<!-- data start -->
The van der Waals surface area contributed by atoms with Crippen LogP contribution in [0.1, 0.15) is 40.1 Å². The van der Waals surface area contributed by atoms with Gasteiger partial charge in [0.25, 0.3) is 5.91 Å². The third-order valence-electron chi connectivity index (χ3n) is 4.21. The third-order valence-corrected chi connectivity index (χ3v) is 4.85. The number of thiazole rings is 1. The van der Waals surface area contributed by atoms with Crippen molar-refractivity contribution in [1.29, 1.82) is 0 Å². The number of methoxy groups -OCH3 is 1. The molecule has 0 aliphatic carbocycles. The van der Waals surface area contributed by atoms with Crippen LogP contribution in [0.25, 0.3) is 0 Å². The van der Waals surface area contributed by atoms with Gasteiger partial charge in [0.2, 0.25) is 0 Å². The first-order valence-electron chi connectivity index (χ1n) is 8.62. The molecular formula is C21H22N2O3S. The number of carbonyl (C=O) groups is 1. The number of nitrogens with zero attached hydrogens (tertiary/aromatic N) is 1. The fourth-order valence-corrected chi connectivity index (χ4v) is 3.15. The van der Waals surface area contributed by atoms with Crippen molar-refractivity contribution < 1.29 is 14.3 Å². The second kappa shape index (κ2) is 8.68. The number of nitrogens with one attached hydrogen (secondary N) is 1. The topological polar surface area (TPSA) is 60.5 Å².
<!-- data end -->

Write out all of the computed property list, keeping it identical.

The van der Waals surface area contributed by atoms with Crippen LogP contribution in [0.1, 0.15) is 40.1 Å². The van der Waals surface area contributed by atoms with Gasteiger partial charge in [0.25, 0.3) is 5.91 Å². The third-order valence-electron chi connectivity index (χ3n) is 4.21. The third-order valence-corrected chi connectivity index (χ3v) is 4.85. The number of thiazole rings is 1. The van der Waals surface area contributed by atoms with Crippen molar-refractivity contribution in [1.29, 1.82) is 0 Å². The number of methoxy groups -OCH3 is 1. The molecule has 0 aliphatic carbocycles. The van der Waals surface area contributed by atoms with Crippen LogP contribution in [0.25, 0.3) is 0 Å². The van der Waals surface area contributed by atoms with Gasteiger partial charge in [0.2, 0.25) is 0 Å². The first-order valence-electron chi connectivity index (χ1n) is 8.62. The molecular formula is C21H22N2O3S. The number of carbonyl (C=O) groups is 1. The number of nitrogens with zero attached hydrogens (tertiary/aromatic N) is 1. The fourth-order valence-corrected chi connectivity index (χ4v) is 3.15. The van der Waals surface area contributed by atoms with Crippen molar-refractivity contribution < 1.29 is 14.3 Å². The second kappa shape index (κ2) is 8.68. The number of nitrogens with one attached hydrogen (secondary N) is 1. The topological polar surface area (TPSA) is 60.5 Å².